A flat metal or plywood plate gives poor performance. Some NACA foil shape is ideal. But Storer has a scheme for making it easy to fabricate a 'near-NACA' shaped foil. Much easier to build, and it returns a large percentage of the performance of a true NACA shape. That technique is shown in most/all of his building manuals, including the very inexpensive OZ Racer plan. I highly recommend this approach.
    David G
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  33. #33
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    Default Re: Rudder and centreboard construction

    Quote Originally Posted by David G View Post
    A flat metal or plywood plate gives poor performance. Some NACA foil shape is ideal. But Storer has a scheme for making it easy to fabricate a 'near-NACA' shaped foil. Much easier to build, and it returns a large percentage of the performance of a true NACA shape. That technique is shown in most/all of his building manuals, including the very inexpensive OZ Racer plan. I highly recommend this approach.
    Not really true for a centreboard or daggerboard. At low angles of attack (which they have) the difference between a foil and a plate is quite small, specially if the foil is very thin (as 7% would be). And sometimes a "near-NACA-foil" can be worse (in terms of lift/drag) than a flat plate.

    Rudders are different because a nice fat foil won't stall so early on as a flat plate – but plenty of flat plate rudders work perfectly well ...

    George
    To be truly free to live, one must be free to think and speak.

    A C Grayling

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    Default Re: Rudder and centreboard construction

    Quote Originally Posted by Racundra View Post
    Cool. (Perhaps it would have helped to post some dimensions in my first post! &#128518

    I will keep it simple then. I still need to get to 22mm though, so will probably have to do some laminating to get that thickness...


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    Now that ply is moving to 8mm and 10mm (instead of the old awkward 9.5mm) you could laminate two 8mm and a central 6mm.. But maybe hardly worth buying two sheets of ply. Ply isn't ideal as Bruce so succinctly says in #24 because half the grain is going in the wrong direction. But there are a hell of a lot of ply centreboards and rudder blades out there ...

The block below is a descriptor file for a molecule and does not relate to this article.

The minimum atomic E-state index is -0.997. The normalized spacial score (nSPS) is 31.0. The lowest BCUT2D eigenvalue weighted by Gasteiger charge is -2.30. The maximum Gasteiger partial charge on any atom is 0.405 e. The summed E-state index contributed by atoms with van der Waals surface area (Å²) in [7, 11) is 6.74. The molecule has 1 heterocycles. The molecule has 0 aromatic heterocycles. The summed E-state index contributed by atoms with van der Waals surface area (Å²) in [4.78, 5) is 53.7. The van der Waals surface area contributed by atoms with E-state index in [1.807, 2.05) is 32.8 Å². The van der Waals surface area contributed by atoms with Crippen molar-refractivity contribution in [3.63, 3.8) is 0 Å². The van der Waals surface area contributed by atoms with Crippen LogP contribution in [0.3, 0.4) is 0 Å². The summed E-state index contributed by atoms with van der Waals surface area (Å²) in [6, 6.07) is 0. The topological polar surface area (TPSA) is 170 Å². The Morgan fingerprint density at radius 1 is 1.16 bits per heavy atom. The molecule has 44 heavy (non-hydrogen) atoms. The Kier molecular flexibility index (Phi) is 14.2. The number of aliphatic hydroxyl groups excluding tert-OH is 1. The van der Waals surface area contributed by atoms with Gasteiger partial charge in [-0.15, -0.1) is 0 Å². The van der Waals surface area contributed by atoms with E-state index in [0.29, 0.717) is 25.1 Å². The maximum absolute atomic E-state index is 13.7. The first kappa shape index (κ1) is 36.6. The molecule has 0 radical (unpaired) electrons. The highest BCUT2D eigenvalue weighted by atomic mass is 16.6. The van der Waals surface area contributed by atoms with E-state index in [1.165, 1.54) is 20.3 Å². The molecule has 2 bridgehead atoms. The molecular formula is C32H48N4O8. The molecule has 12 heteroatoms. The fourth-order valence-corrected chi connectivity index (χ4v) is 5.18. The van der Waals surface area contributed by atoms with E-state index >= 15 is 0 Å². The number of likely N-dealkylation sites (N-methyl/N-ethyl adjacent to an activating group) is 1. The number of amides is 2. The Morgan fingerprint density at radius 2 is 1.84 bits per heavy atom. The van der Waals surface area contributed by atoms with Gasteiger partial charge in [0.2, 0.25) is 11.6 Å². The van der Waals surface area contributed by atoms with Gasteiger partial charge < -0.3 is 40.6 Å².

Cheers -- George
    To be truly free to live, one must be free to think and speak.

    A C Grayling

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    Default Re: Rudder and centreboard construction

    Howdy,

    In Australia the standard method for centreboards and rudders for racing boats is staved construction with 4 or 6 oz glass.

    Across the thousands of boats that are raced every weekend and over decades of use it has been found to be the most trouble free long term option.

    I can only concur with most of the posters above on Plywood foils. They are problematic as the foil gets older. Almost all breakages we saw in my Duck Flat days were departures from the "stave construction with 6oz glass" recipe. And in particular ply boards.

    WEST did a retrospective on all the boats that they show scantlings for in Appendices of "Gougeon Brothers on Boat Construction" some 30 odd years after the book was published. They found that the boats had fared very well.

    Mostly deterioration, if any, was linked to alterations that had broken the epoxy sealing.

    But plywood rudders were consistently a weak point.

    As far as a range of NACA thicknesses, racing dinghies sailing at normal speeds range between NACA0008 and NACA0012 for centreboards. Sometime you see rudders at NACA0014, but it is relatively rare. Larger boats can do quite different things, but these are very established sizes for racing dinghies which are proved again and again on the racecourse. The last two numbers are the thickness in percentage terms. 0008 is 8percent. 0012 is 12percent. 10 percent is certainly the most common you see on the racecourse.

    For foils that are thinner than that range there is a family of front and rear shaped foils with a parallel section between ... rather than full foiled.

    Unlike flat plates, which they resemble, the computer optimised shapes provide maximum lift at 10 degrees which we have found very adequate. Additionally they are very easy to make accurately, even if tapered because the leading edge template and trailing edge template remain the same.

    All the descriptions of foils are overtly mathematical ... anyone with a college math or a bit of computer programming background should be able to extract the widths from the formula. Relatives friends if you are not in that group yourself.

    Zoot down to where it starts talking about "Pollack" (sic). Actual name is Pollock.

    http://www.paulzander.biz/centerboards.html

    Best wishes

    MIK